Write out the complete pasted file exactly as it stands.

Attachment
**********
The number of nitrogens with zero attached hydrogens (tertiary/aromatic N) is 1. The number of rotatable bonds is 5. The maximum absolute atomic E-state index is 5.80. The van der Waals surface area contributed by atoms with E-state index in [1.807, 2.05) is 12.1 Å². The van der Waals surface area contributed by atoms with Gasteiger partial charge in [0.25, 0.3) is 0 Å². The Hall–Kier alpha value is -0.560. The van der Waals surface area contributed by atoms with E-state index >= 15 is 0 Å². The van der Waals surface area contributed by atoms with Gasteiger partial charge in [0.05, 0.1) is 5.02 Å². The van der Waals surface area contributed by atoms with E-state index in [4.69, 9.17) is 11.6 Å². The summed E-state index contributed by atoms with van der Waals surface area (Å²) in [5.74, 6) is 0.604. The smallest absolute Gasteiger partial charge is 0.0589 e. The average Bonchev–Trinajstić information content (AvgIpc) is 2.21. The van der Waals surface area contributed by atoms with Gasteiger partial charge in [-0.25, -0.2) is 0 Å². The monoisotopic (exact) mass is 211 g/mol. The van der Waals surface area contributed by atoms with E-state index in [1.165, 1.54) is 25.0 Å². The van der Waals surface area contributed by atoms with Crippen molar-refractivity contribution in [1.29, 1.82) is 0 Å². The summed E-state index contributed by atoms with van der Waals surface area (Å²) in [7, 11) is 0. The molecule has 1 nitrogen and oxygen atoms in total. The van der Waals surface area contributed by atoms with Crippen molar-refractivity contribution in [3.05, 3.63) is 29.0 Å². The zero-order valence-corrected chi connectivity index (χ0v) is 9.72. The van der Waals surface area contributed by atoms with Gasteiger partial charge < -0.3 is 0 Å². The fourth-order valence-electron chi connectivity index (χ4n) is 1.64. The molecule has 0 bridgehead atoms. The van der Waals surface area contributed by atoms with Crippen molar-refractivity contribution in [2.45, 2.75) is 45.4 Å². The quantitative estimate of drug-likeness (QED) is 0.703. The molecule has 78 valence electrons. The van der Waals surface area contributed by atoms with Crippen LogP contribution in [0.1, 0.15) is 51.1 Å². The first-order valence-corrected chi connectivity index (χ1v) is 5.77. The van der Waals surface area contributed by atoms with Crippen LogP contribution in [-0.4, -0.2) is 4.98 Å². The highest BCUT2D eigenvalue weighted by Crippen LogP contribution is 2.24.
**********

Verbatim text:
The number of nitrogens with zero attached hydrogens (tertiary/aromatic N) is 1. The number of rotatable bonds is 5. The maximum absolute atomic E-state index is 5.80. The van der Waals surface area contributed by atoms with E-state index in [1.807, 2.05) is 12.1 Å². The van der Waals surface area contributed by atoms with Gasteiger partial charge in [0.25, 0.3) is 0 Å². The Hall–Kier alpha value is -0.560. The van der Waals surface area contributed by atoms with E-state index >= 15 is 0 Å². The van der Waals surface area contributed by atoms with Gasteiger partial charge in [0.05, 0.1) is 5.02 Å². The van der Waals surface area contributed by atoms with E-state index in [4.69, 9.17) is 11.6 Å². The summed E-state index contributed by atoms with van der Waals surface area (Å²) in [5.74, 6) is 0.604. The smallest absolute Gasteiger partial charge is 0.0589 e. The average Bonchev–Trinajstić information content (AvgIpc) is 2.21. The van der Waals surface area contributed by atoms with Gasteiger partial charge in [-0.25, -0.2) is 0 Å². The monoisotopic (exact) mass is 211 g/mol. The van der Waals surface area contributed by atoms with E-state index in [1.165, 1.54) is 25.0 Å². The van der Waals surface area contributed by atoms with Crippen molar-refractivity contribution in [1.29, 1.82) is 0 Å². The summed E-state index contributed by atoms with van der Waals surface area (Å²) in [7, 11) is 0. The molecule has 1 nitrogen and oxygen atoms in total. The van der Waals surface area contributed by atoms with Crippen molar-refractivity contribution in [3.05, 3.63) is 29.0 Å². The zero-order valence-corrected chi connectivity index (χ0v) is 9.72. The van der Waals surface area contributed by atoms with Gasteiger partial charge < -0.3 is 0 Å². The fourth-order valence-electron chi connectivity index (χ4n) is 1.64. The molecule has 0 bridgehead atoms. The van der Waals surface area contributed by atoms with Crippen molar-refractivity contribution in [2.45, 2.75) is 45.4 Å². The quantitative estimate of drug-likeness (QED) is 0.703. The molecule has 78 valence electrons. The van der Waals surface area contributed by atoms with Crippen LogP contribution in [0.1, 0.15) is 51.1 Å². The first-order valence-corrected chi connectivity index (χ1v) is 5.77. The van der Waals surface area contributed by atoms with Crippen LogP contribution in [-0.4, -0.2) is 4.98 Å². The highest BCUT2D eigenvalue weighted by Crippen LogP contribution is 2.24.